New Orleans

The three Supreme Court justices who spoke to the American Bar Association convention here over the weekend seemed to have something on their minds.

But it required a lot of decoding and interpreting to figure out just what it was.

Justice John Paul Stevens sounded as if he were addressing the Moral Majority and defending the Supreme Court's ban on compulsory prayers in the classroom. But he wouldn't, of course, say so explicitly.

Justice Lewis F. Powell Jr. sounded as if he were serving notice on President Reagan. No matter how many judicial nominations a president makes, Powell seemed to say, he cannot be sure of tilting the court his way. But Powell, of course, never said so directly.

A few blocks away, Justice Byron R. White was privately urging reporters to skip his speech, which he said would be a bore, and instead to cover a panel at another hotel on the right-wing movement to strip the court of jurisdiction over controversial social issues. Would White comment on that controversy, he was asked. Of course not.

But he said that maybe the Justice Department representative on the jurisdiction panel would take a position. He didn't.

ABA conventioneers do not really expect content from such speakers. The very presence of a Supreme Court justice seems sufficient. For the law, some say, is the civic religion. This convention is its annual rite and the justices are its high priests. They confer sanctity just by showing up. Whether or not their jokes are funny, people laugh. No matter what they say, people in the audience nod approvingly and get in line to shake hands.

"What, my friends, is the ultimate source of the liberty that is protected by the federal Constitution from deprivation without due process of law?" Stevens asked at the conclusion of a 20-minute talk that seemed to be on the subject of school prayer.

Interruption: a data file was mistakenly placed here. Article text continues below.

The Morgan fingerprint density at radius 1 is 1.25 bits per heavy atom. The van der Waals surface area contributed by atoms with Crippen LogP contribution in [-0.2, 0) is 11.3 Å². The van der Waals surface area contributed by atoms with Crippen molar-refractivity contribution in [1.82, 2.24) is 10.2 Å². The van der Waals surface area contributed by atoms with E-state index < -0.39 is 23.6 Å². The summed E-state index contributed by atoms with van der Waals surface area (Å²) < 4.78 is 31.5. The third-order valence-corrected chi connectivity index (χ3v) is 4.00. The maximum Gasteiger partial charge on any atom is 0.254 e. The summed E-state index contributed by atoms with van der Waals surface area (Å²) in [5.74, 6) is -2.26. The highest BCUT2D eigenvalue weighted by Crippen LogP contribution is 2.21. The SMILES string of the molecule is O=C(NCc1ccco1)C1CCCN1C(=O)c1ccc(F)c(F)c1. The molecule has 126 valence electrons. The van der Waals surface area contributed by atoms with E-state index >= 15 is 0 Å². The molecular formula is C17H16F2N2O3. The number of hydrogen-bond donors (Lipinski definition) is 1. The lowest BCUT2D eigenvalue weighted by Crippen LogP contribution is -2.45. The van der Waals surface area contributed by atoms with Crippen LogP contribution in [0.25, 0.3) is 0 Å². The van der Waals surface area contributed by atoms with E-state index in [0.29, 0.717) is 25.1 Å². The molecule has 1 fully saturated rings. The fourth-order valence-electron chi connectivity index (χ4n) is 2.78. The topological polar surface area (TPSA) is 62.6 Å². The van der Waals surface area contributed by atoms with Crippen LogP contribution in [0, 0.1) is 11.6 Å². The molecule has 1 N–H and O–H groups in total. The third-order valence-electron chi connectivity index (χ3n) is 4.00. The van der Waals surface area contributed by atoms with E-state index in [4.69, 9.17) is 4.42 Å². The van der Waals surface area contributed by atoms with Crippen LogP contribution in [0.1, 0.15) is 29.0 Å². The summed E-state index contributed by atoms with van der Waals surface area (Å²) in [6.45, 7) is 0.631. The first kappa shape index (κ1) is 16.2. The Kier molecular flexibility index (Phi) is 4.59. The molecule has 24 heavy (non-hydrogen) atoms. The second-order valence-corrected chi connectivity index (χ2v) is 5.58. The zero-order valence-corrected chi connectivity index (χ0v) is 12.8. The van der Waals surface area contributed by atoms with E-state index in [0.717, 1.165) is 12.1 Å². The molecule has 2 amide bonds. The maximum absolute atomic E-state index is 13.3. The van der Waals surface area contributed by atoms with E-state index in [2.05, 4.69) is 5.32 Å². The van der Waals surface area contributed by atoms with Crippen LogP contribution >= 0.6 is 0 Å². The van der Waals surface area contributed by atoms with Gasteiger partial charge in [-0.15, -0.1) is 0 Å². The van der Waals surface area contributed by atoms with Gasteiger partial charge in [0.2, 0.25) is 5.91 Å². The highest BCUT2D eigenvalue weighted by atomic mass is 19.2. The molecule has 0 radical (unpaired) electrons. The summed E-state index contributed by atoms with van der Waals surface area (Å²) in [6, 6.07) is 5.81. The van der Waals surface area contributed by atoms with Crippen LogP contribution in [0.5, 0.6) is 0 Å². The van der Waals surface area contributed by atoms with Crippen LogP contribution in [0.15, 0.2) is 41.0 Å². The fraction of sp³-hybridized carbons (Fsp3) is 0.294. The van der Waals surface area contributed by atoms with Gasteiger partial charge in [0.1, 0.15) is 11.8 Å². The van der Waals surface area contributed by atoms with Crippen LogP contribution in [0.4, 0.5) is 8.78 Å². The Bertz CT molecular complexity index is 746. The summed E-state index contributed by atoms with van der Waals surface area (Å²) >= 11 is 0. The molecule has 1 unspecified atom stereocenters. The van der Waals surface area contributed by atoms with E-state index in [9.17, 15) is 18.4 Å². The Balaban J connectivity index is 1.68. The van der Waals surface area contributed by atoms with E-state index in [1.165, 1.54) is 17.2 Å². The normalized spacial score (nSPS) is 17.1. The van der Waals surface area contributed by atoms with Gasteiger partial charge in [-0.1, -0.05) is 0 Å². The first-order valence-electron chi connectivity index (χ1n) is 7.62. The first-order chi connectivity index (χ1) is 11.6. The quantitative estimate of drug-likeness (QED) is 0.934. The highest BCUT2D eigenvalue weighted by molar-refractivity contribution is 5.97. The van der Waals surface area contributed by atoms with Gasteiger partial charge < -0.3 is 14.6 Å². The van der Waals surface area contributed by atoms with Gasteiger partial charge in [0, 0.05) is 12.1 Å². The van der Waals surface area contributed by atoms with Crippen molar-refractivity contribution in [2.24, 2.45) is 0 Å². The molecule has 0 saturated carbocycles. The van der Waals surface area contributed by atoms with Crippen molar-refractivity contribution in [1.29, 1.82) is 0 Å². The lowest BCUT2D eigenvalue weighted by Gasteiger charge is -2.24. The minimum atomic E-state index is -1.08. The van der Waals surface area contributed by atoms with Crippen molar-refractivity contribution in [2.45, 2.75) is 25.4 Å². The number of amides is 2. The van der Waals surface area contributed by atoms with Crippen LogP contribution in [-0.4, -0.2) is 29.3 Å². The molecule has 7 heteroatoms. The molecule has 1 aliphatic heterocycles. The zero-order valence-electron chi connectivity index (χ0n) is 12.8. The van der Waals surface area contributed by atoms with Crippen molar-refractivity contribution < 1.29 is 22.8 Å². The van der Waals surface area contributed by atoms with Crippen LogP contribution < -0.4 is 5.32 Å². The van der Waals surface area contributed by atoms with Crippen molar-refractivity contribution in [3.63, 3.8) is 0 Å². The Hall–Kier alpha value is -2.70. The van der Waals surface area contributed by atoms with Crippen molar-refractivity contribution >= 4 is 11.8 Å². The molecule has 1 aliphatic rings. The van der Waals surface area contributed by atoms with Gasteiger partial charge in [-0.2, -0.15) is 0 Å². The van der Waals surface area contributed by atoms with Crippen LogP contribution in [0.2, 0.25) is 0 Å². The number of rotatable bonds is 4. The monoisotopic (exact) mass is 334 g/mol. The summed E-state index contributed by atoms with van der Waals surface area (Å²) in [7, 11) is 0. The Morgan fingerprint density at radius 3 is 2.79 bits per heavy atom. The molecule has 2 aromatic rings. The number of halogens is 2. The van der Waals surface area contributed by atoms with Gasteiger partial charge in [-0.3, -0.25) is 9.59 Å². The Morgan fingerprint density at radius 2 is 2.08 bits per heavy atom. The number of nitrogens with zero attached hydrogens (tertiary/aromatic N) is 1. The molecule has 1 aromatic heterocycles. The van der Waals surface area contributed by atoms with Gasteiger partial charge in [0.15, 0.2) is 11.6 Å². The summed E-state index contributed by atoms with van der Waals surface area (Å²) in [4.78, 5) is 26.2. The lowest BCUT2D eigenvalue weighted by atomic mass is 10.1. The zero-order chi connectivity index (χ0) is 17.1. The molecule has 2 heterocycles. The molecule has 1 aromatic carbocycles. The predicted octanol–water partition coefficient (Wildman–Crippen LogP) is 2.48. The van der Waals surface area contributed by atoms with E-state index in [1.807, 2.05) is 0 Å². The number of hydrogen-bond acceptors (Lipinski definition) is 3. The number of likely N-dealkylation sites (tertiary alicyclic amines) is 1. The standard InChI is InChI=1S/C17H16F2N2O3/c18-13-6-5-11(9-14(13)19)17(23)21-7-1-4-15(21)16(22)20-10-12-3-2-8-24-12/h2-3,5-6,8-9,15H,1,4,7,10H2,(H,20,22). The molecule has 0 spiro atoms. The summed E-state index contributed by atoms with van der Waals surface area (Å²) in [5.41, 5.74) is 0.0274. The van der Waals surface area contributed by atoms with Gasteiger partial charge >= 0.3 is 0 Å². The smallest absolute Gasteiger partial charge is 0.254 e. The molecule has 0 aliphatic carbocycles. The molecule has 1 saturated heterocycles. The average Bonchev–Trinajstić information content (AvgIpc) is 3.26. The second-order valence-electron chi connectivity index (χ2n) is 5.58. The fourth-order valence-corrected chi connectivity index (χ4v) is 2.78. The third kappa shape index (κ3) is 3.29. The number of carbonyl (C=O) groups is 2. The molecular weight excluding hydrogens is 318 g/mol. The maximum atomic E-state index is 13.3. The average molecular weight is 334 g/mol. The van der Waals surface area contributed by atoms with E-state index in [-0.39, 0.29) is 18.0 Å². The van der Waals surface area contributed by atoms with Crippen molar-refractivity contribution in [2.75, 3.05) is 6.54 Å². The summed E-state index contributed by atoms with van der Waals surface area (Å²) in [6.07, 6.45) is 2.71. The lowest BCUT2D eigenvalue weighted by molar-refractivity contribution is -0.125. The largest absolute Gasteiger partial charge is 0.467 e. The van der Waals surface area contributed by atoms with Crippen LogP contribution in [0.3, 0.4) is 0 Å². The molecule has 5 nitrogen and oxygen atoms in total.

"What is the ultimate source?" reporters looking for leads asked Stevens later.

"I asked the question," he replied. "You answer it."

Was he defending the court's rulings on school prayer, reporters asked. "The speech speaks for itself," he said.

That is true because Stevens said it was true. But, like many of the court's opinions, getting a justice to tell the world what he really means can be a challenge. Fear of prejudicing their role in a future case accounts for this phenomenon, justices have said in the past. Or perhaps it is their way of preserving the mystique.

So most of them (with the recent exception of Chief Justice Warren E. Burger on the subject of crime and punishment) speak in codes. They do this even when they are trying to be funny.

"After 'The Book' was published," Powell told an ABA audience in an apparent reference to The Brethren by Bob Woodward and Scott Armstrong, "whenever I went anywhere I was asked if we were still speaking to each other.

"Now a different question is put to us, chiefly by people in the Reagan administration, who wistfully ask: 'Tell us about the health of the justices.' " (Laughter from the audience.)

"As a matter of fact," Powell continued, "the nine old men, only eight of us now . . . several of us have bought new suits. And there is even a rumor that some changes may be made in the court's plumbing." (More laughter.)

After saying the all-male court "would welcome" Sandra D. O'Connor, Powell noted that "the justices with the most impeccable political credentials rarely have remained loyal supporters of the political goals of the presidents who appointed them."

There seemed to be a topical message there. But just when it seemed Powell would make some news, he shifted gears, plunging into such subjects as Morrison Waite and Melville Fuller, two chief justices of the 1880s.

Stevens required even more deciphering. The setting was an ABA prayer breakfast.

Quoting Justice Harlan Fiske Stone, Stevens took up the subject of early rulings on compulsory saluting of the flag at school. Then, citing Patrick Henry, Stevens seemed ready to get to the meat of the speech: to "dramatize the distinction between a compelled ritual and voluntary participation in a common exercise."

"Not one of you was compelled by your sovereign or by your pastor to attend" the prayer breakfast, he said. "By attending, you have silently implied that voluntary prayer and reflection are appropriate on a Sunday morning."

Does that mean that prayers in school are inappropriate? Stevens wouldn't say.